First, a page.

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Pre-crastination in the pigeon


Procrastination is the tendency to delay initiating or completing tasks. Rosenbaum et al. (Psychological Science, May 8, 2014) recently documented the opposite of procrastination: pre-crastination, the tendency to begin or to finish tasks as soon as possible. We devised a simple two-alternative forced-choice task, in which pigeons could choose to switch response location either sooner or later in a sequence of actions eventuating in food reward. Even though there was no economic advantage for doing so, pigeons chose to switch response location sooner rather than later in the sequence, showing pre-crastination to be quite general. Pre-crastination thus joins other anticipatory learning phenomena in challenging rational or optimal accounts of behavioral adaptation.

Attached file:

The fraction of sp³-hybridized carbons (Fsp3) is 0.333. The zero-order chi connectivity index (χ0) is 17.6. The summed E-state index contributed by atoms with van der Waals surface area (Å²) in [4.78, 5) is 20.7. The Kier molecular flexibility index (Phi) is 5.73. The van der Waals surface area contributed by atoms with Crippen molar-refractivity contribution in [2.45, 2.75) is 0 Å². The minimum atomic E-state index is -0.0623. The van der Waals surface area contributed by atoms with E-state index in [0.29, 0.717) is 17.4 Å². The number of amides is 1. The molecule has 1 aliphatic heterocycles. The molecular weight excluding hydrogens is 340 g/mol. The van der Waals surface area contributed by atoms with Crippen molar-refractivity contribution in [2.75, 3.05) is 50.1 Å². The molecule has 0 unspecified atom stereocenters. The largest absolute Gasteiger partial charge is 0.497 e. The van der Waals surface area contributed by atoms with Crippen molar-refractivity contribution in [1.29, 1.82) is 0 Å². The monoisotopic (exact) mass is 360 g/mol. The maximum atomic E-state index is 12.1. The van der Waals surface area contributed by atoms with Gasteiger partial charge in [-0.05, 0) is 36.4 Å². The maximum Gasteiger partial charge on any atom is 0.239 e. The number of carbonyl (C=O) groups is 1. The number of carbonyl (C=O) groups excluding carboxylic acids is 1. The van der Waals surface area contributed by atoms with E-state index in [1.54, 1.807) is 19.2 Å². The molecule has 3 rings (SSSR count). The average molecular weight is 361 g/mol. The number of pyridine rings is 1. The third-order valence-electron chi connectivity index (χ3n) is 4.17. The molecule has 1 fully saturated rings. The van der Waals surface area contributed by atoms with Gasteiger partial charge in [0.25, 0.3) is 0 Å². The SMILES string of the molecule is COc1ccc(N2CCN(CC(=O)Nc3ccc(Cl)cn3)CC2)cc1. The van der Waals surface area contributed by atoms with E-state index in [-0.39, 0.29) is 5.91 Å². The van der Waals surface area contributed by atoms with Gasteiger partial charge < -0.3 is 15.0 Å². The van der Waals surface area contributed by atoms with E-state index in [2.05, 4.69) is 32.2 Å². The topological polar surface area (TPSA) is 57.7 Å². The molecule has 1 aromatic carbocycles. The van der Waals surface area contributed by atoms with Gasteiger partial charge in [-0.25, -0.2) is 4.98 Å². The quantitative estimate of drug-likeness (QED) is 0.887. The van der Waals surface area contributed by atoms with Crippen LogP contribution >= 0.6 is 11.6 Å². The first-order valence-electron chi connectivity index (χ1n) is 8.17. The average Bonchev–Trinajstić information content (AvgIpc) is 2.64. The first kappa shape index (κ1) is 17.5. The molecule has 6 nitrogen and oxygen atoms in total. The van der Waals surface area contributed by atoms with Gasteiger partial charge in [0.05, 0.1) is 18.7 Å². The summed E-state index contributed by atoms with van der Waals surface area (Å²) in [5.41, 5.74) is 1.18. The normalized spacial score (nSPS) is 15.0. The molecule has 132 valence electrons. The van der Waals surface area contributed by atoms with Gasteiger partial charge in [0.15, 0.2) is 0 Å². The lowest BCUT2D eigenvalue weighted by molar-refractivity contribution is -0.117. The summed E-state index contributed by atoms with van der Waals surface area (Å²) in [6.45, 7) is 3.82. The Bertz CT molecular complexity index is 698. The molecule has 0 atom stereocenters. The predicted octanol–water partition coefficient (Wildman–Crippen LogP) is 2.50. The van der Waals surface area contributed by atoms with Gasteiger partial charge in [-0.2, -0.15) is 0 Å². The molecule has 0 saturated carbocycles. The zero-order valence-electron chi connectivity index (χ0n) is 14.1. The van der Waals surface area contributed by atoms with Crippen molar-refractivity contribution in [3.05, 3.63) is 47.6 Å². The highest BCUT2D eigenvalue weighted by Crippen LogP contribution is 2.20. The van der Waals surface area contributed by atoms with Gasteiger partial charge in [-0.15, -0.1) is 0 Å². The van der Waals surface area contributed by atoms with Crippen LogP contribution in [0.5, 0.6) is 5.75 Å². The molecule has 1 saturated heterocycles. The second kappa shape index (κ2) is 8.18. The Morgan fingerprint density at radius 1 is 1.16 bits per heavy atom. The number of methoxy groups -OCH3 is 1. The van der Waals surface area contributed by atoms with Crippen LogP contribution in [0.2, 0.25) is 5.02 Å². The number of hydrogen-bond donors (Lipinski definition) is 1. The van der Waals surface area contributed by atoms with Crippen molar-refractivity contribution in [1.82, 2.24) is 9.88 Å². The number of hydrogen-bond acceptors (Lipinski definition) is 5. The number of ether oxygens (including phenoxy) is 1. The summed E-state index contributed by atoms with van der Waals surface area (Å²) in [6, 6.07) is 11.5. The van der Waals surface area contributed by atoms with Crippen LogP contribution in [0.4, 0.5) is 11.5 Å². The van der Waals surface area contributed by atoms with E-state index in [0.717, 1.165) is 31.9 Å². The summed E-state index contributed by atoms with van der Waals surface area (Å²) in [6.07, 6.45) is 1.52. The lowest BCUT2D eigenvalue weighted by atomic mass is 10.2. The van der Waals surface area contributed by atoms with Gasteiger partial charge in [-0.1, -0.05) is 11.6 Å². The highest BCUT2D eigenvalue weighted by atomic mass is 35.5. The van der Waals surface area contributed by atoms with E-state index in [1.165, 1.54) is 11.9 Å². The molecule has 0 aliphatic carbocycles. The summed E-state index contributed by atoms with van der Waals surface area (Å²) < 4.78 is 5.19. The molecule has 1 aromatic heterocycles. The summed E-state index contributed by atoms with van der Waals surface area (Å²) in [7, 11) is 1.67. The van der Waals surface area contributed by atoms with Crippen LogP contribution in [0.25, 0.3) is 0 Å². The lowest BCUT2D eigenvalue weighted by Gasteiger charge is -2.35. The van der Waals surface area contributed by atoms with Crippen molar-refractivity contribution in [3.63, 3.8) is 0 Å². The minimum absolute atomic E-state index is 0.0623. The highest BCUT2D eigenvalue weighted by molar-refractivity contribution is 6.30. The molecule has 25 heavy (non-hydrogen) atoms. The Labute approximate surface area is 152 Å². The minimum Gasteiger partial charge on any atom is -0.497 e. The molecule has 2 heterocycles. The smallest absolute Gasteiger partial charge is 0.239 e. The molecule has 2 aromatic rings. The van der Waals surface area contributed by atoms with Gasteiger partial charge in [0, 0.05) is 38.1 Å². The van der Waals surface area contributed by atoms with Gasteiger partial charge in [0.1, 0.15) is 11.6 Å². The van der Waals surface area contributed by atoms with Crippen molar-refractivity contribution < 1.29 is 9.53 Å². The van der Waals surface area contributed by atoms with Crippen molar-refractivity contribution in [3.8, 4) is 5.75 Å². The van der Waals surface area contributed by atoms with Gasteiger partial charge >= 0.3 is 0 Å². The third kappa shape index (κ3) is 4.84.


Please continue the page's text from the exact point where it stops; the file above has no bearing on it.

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We thank Leyre Castro and Mike O’Hara for their helpful comments and suggestions.

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Correspondence to Edward A. Wasserman.

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Wasserman, E.A., Brzykcy, S.J. Pre-crastination in the pigeon. Psychon Bull Rev 22, 1130–1134 (2015).

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  • Animal and human associative learning
  • Choice behavior
  • Animal behavior